Combustible Celluloid
 
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With: Anton Walbrook, Simone Signoret, Serge Reggiani, Simone Simon, Daniel Gélin, Danielle Darrieux, Fernand Gravey, Odette Joyeux, Jean-Louis Barrault, Isa Miranda, Gérard Philipe
Written by: Max Ophüls, Louis Ducreux, Kurt Feltz, Jacques Natanson, based on a play by Arthur Schnitzler
Directed by: Max Ophüls
MPAA Rating: Unrated
Language: French, with English subtitles
Running Time: 93
Date: 09/27/1950
IMDB

La Ronde (1950)

4 Stars (out of 4)

Delicious Circle

By Jeffrey M. Anderson

Though Max Ophuls worked in no less than five countries during his career, most agree that his greatest period is the final years, when he returned to France after leaving Hollywood. He began with La Ronde (1950), which means "circle," for his most characteristic movie (a good one to start with for beginners). It's based on a play by Arthur Schnitzler, who also wrote the novel upon which Eyes Wide Shut is based. In La Ronde, we follow a group of characters beginning with a prostitute who sleeps with a soldier. The soldier meets a girl at a dance. Then she falls for someone else. The he meets another woman. On and on, until we reach the prostitute again. Anton Walbrook (The Red Shoes) plays the narrator and the guiding hand of fate, who works at a carousel which becomes the centerpiece of the movie. Ophuls' gliding camera is smooth as silk, and its catlike grace gives rise to a palpable eroticism, especially in the scenes with Simone Simon as a French maid. Simone Signoret also stars. The film was actually nominated for two Oscars (writing and set design)!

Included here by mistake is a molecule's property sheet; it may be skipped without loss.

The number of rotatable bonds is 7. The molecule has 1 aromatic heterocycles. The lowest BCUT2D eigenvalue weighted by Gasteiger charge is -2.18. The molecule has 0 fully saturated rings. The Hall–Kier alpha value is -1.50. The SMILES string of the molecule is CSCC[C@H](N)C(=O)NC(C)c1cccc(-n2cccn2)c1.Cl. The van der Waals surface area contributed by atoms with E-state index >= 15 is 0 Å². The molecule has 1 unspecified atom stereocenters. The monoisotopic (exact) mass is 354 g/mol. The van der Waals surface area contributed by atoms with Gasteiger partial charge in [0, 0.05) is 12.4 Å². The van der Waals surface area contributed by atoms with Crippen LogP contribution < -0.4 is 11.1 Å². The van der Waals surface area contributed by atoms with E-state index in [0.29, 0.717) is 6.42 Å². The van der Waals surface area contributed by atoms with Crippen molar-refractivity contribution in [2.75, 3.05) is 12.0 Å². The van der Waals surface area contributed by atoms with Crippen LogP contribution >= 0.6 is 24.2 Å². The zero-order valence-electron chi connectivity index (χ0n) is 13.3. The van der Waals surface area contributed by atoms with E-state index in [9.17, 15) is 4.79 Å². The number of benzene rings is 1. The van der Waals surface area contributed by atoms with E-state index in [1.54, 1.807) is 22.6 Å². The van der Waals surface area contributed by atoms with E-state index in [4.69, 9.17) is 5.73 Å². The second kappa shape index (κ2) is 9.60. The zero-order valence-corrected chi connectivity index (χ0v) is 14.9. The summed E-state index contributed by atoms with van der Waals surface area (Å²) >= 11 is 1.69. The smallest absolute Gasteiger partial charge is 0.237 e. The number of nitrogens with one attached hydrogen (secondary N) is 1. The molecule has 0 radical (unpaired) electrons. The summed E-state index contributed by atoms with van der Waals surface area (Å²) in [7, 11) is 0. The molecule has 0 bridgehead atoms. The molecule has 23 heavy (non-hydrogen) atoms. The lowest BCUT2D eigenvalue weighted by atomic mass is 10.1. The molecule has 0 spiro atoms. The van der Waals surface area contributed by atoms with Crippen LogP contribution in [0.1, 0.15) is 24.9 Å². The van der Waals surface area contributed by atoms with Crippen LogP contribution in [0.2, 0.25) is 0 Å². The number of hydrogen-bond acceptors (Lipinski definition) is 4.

DVD Details: At last! The Criterion Collection has released this and two other Ophuls films, Le Plaisir and The Earrings of Madame de... in gorgeous new black-and-white transfers. The La Ronde disc comes with an audio commentary by Ophuls scholar Susan White (sadly, kind of dry), an interview with Marcel Ophuls (Max's son), an interview with actor Daniel Gélin, an interview with expert Alan Williams, and correspondence between Laurence Olivier and original playwright Arthur Schnitzler. Critic Terrence Rafferty provides the excellent liner notes.

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